When I haven’t been occupied with “care labour” – I’ve spent a bit of time each day going through the stack of literature I brought back. I even entered the received business cards into my address book! Right now I write this blog – all progress. I should remind myself of this more as pre-Istanbul I hadn’t written since January.

The biggest realisation of all began on the last day during a pre-session (on the way to the loo) conversation. As most encounters at conferences go, I was asked what I do/who do I work for, and so each of the four days I spent replying “I’m looking for opportunities.” Sometimes I would delve into details as was such this last morning. The lovely UK woman I spoke with gathered my words and made the clear point that I’ve simply been spending my time doing what everyone else in the world does.

A month after graduation I found myself in a crisis mix of ‘what do I do now’ & ‘how did I suddenly get this poor?’ & ‘wow, I love being in love’.

These two years have been a time to live everything I studied. Whether it be household dynamics, shared labour, buying power, religion-ascribed gender roles, migration, remittance yada yada yada – I’ve lived it. I’ve likely learned more about these topics by being part of them, and definitely feel a more genuine solidarity with anyone out there that “I studied” or “hope to help”.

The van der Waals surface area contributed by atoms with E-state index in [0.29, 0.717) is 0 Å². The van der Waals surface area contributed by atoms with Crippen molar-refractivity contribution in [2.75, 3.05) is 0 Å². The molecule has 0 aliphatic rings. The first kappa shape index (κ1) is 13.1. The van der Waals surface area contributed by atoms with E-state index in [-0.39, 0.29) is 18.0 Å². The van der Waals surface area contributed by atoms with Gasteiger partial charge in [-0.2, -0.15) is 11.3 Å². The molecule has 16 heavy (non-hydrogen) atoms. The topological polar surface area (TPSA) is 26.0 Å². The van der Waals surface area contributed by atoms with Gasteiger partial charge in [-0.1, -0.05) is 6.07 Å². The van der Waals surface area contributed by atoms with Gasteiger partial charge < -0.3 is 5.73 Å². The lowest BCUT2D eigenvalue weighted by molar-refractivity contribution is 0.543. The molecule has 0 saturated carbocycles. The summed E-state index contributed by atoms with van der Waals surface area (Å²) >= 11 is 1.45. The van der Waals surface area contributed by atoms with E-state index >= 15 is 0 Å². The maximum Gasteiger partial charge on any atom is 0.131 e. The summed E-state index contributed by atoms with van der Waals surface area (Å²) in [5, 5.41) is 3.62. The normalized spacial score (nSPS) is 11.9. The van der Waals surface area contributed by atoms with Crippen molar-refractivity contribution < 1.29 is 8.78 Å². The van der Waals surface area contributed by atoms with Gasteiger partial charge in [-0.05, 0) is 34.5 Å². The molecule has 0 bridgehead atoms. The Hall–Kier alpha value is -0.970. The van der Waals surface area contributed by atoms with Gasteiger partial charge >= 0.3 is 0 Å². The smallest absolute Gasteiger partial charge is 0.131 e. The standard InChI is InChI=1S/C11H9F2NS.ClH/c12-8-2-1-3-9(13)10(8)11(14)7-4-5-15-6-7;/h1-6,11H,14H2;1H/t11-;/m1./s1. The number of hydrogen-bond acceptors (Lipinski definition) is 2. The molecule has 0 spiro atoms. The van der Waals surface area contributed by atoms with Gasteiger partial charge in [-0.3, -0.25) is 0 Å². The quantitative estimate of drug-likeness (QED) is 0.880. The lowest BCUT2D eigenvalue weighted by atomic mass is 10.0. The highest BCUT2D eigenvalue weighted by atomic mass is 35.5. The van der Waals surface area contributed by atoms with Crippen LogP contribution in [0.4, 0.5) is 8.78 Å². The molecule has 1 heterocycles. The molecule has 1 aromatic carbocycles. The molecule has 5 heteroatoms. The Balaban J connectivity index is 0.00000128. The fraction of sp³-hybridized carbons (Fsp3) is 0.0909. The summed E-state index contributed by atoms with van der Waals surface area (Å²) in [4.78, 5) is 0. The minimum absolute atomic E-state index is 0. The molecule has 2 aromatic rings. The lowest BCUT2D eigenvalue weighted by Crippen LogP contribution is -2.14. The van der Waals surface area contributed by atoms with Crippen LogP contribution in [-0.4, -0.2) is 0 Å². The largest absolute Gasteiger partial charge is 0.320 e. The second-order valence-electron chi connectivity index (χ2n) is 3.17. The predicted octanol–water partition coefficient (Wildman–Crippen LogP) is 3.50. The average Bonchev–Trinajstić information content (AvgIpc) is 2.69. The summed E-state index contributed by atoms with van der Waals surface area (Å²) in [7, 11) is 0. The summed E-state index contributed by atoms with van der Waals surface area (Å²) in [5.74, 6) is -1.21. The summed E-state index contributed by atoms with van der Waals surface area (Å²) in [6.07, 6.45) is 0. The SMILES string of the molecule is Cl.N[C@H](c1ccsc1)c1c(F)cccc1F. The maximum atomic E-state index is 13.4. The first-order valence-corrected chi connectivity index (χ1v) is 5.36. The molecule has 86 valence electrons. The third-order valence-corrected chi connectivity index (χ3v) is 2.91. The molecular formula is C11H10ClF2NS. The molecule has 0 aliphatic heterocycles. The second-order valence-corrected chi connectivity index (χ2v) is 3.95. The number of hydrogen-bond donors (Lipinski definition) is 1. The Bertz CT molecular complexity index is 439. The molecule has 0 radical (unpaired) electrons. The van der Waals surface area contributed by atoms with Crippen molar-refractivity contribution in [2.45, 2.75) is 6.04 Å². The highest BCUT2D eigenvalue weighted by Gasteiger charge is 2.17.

I’ve been part of many compromises, and technically I’ve lost out on a lot. I delayed my career and chose to live far below my standards. I scrimp and save and dream of stability. I cook and clean, pick up after my sweetheart, and so often feel the pain of loneliness as we work opposite shifts. It’s terrible, but I chose this. It’s been a time to invest in our relationship and prepare the way for a future together.

It feels very un-feminist of me to have done this and its that internal struggle that seems to breed strife, but how can it not? This commonality with women across the world is the biggest insight to me. Daily we live and daily we struggle with how we live. Our ideologies content for our lifestyle, but our realities more readily dictate how we live.

Sister Solidarity

April 23, 2012

It’s my last night in Istanbul and whilst I’ve had an enjoyable, sunny day, I’ve been lonely. I miss my sisters!

Never have I been part of such a welcoming, encouraging, inspirational space. The AWID 2012 conference in Turkey will be a highlight of my 30’s.

I came full of positive self-talk: Be confident, Make friends and contacts, Bring energy. I did pre-reading, ordered ‘business’ cards, and prayed for an end to these 2 months of low energy. I believe I was successful.